Project To Finish End Of July
ST. MARYS — Work on the High Street bridge replacement is on track to be finished on schedule.
Crews from Jutte Excavating — the lead contractor on the project — recently poured all the abutment walls, and 10 concrete box beams were put into place. A 21-inch sanitary sewer line under the bridge has also been finished and passed testing.
“They are on schedule and on budget,” St. Marys Safety-Service Director Greg Foxhoven told The Evening Leader.
Traffic sometimes becomes congested on Spring Street as a results of High Street’s closure. Foxhoven said motorists could also use South Street as a way to get through town.
“In the mid-afternoon hours it can get a little congested,” Foxhoven said. “I think with school being out, that could have some impact on that.”
The completion of the bridge project means that it will be decades before the city must look at replacing one if its 11 bridges. The smaller canal bridge was replaced last year in conjunction with the High Street road project.
“It’s nice to have them replaced so that we won’t have to worry about them for decades,” Foxhoven said. “It’s kind of a hassle now, but with regards to these types of projects, people have a short memory. In September and October, they will forget about the inconvenience now.”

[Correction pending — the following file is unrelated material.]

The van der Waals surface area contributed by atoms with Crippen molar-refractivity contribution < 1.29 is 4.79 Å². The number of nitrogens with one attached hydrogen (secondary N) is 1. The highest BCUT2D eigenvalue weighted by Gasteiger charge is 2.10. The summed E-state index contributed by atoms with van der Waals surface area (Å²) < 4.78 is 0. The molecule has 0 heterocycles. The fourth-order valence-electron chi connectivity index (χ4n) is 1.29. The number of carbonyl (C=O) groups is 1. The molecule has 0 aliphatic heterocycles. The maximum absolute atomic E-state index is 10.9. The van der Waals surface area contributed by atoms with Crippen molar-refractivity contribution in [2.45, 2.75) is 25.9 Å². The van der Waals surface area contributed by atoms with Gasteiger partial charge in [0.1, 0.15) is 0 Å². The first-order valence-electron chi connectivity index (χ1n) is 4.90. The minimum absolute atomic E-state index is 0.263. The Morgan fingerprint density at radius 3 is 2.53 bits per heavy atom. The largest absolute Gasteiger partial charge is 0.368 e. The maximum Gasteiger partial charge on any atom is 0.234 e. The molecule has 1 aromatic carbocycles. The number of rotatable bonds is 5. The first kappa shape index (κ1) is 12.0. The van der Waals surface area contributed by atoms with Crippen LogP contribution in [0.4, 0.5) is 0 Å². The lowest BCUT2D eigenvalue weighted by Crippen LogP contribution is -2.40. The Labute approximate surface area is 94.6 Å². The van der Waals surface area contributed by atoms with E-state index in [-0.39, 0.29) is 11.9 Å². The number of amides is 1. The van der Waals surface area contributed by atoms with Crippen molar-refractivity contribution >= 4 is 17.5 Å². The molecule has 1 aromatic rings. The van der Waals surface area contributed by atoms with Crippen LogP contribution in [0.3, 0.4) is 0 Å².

The project is expected to wrap up by July 31. Once that project is done, Foxhoven said he plans to turn his attention toward the demolition of the former power plant. Bids for that project are scheduled to be opened in mid-June with a Dec. 31 deadline for completion.
“It’s an eyesore and a hazard to be there in its current condition,” Foxhoven said of the structure. “We want a substantial completion date of Dec. 31. We realize there may be foundation work and back filling that can be done after that, but we want the structure down and removed by the end of the year.”
Foxhoven said the projects will add to the attractiveness of the area off High Street.
“We want that area to look nice because it’s an area of town that attracts people,” Foxhoven said. “Our shelterhouse is always being used and people are picnicking or walking or biking. It’s to see that and we want to make sure that area stays in good shape.”